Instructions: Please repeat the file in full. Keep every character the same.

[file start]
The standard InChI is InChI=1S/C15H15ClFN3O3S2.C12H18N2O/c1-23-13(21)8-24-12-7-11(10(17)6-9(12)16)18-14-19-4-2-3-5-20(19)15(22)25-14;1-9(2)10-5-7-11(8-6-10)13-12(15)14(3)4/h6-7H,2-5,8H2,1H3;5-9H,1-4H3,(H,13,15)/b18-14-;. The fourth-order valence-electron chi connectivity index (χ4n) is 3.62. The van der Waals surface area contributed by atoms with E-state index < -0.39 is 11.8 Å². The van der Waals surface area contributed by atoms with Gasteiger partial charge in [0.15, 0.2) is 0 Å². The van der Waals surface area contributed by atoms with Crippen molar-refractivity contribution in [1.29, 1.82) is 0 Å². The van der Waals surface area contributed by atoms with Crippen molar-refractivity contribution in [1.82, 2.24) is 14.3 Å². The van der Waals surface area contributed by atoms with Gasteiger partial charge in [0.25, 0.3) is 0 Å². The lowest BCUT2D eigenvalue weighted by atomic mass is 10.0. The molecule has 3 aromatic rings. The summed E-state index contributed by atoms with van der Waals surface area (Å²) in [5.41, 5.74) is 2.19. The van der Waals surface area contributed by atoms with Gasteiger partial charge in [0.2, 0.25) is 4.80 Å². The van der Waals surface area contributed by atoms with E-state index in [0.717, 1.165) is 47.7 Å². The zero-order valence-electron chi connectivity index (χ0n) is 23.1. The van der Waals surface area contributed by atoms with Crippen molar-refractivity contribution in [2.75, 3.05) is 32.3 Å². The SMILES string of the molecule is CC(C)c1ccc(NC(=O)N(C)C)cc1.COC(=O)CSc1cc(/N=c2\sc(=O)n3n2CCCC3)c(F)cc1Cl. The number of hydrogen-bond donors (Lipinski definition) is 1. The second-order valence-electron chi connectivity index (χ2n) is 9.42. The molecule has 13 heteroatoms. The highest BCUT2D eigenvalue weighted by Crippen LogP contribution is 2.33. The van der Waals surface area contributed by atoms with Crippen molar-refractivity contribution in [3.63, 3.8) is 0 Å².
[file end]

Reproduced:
The standard InChI is InChI=1S/C15H15ClFN3O3S2.C12H18N2O/c1-23-13(21)8-24-12-7-11(10(17)6-9(12)16)18-14-19-4-2-3-5-20(19)15(22)25-14;1-9(2)10-5-7-11(8-6-10)13-12(15)14(3)4/h6-7H,2-5,8H2,1H3;5-9H,1-4H3,(H,13,15)/b18-14-;. The fourth-order valence-electron chi connectivity index (χ4n) is 3.62. The van der Waals surface area contributed by atoms with E-state index < -0.39 is 11.8 Å². The van der Waals surface area contributed by atoms with Gasteiger partial charge in [0.15, 0.2) is 0 Å². The van der Waals surface area contributed by atoms with Crippen molar-refractivity contribution in [1.29, 1.82) is 0 Å². The van der Waals surface area contributed by atoms with Crippen molar-refractivity contribution in [1.82, 2.24) is 14.3 Å². The van der Waals surface area contributed by atoms with Gasteiger partial charge in [0.25, 0.3) is 0 Å². The lowest BCUT2D eigenvalue weighted by atomic mass is 10.0. The molecule has 3 aromatic rings. The summed E-state index contributed by atoms with van der Waals surface area (Å²) in [5.41, 5.74) is 2.19. The van der Waals surface area contributed by atoms with Gasteiger partial charge in [0.2, 0.25) is 4.80 Å². The van der Waals surface area contributed by atoms with E-state index in [0.717, 1.165) is 47.7 Å². The zero-order valence-electron chi connectivity index (χ0n) is 23.1. The van der Waals surface area contributed by atoms with Crippen molar-refractivity contribution in [2.75, 3.05) is 32.3 Å². The SMILES string of the molecule is CC(C)c1ccc(NC(=O)N(C)C)cc1.COC(=O)CSc1cc(/N=c2\sc(=O)n3n2CCCC3)c(F)cc1Cl. The number of hydrogen-bond donors (Lipinski definition) is 1. The second-order valence-electron chi connectivity index (χ2n) is 9.42. The molecule has 13 heteroatoms. The highest BCUT2D eigenvalue weighted by Crippen LogP contribution is 2.33. The van der Waals surface area contributed by atoms with Crippen molar-refractivity contribution in [3.63, 3.8) is 0 Å².